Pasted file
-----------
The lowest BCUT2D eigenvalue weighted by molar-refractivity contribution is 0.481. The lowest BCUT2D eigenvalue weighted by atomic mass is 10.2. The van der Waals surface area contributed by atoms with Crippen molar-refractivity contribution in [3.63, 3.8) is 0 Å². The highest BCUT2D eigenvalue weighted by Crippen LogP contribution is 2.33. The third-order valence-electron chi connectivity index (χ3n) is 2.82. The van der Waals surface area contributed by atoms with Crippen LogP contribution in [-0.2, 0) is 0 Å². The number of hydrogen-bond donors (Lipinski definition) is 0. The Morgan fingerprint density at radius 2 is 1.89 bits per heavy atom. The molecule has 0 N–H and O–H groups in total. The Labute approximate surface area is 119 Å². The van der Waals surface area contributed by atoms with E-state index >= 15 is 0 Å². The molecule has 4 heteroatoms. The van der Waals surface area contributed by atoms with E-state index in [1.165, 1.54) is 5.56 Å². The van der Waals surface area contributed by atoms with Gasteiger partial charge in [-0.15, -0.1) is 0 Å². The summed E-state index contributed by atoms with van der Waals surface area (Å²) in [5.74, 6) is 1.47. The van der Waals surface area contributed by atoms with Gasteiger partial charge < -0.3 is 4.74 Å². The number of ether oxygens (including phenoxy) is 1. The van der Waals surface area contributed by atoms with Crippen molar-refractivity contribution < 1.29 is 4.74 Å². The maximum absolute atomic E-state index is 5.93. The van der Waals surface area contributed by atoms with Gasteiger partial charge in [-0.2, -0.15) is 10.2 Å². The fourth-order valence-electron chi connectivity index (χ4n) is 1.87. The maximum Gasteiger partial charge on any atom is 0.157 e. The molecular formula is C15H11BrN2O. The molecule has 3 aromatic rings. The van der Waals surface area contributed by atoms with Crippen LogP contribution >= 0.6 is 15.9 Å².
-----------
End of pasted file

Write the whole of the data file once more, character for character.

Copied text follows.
The lowest BCUT2D eigenvalue weighted by molar-refractivity contribution is 0.481. The lowest BCUT2D eigenvalue weighted by atomic mass is 10.2. The van der Waals surface area contributed by atoms with Crippen molar-refractivity contribution in [3.63, 3.8) is 0 Å². The highest BCUT2D eigenvalue weighted by Crippen LogP contribution is 2.33. The third-order valence-electron chi connectivity index (χ3n) is 2.82. The van der Waals surface area contributed by atoms with Crippen LogP contribution in [-0.2, 0) is 0 Å². The number of hydrogen-bond donors (Lipinski definition) is 0. The Morgan fingerprint density at radius 2 is 1.89 bits per heavy atom. The molecule has 0 N–H and O–H groups in total. The Labute approximate surface area is 119 Å². The van der Waals surface area contributed by atoms with E-state index >= 15 is 0 Å². The molecule has 4 heteroatoms. The van der Waals surface area contributed by atoms with E-state index in [1.165, 1.54) is 5.56 Å². The van der Waals surface area contributed by atoms with Gasteiger partial charge in [-0.15, -0.1) is 0 Å². The summed E-state index contributed by atoms with van der Waals surface area (Å²) in [5.74, 6) is 1.47. The van der Waals surface area contributed by atoms with Gasteiger partial charge < -0.3 is 4.74 Å². The number of ether oxygens (including phenoxy) is 1. The van der Waals surface area contributed by atoms with Crippen molar-refractivity contribution < 1.29 is 4.74 Å². The maximum absolute atomic E-state index is 5.93. The van der Waals surface area contributed by atoms with Gasteiger partial charge in [-0.2, -0.15) is 10.2 Å². The fourth-order valence-electron chi connectivity index (χ4n) is 1.87. The maximum Gasteiger partial charge on any atom is 0.157 e. The molecular formula is C15H11BrN2O. The molecule has 3 aromatic rings. The van der Waals surface area contributed by atoms with Crippen LogP contribution >= 0.6 is 15.9 Å².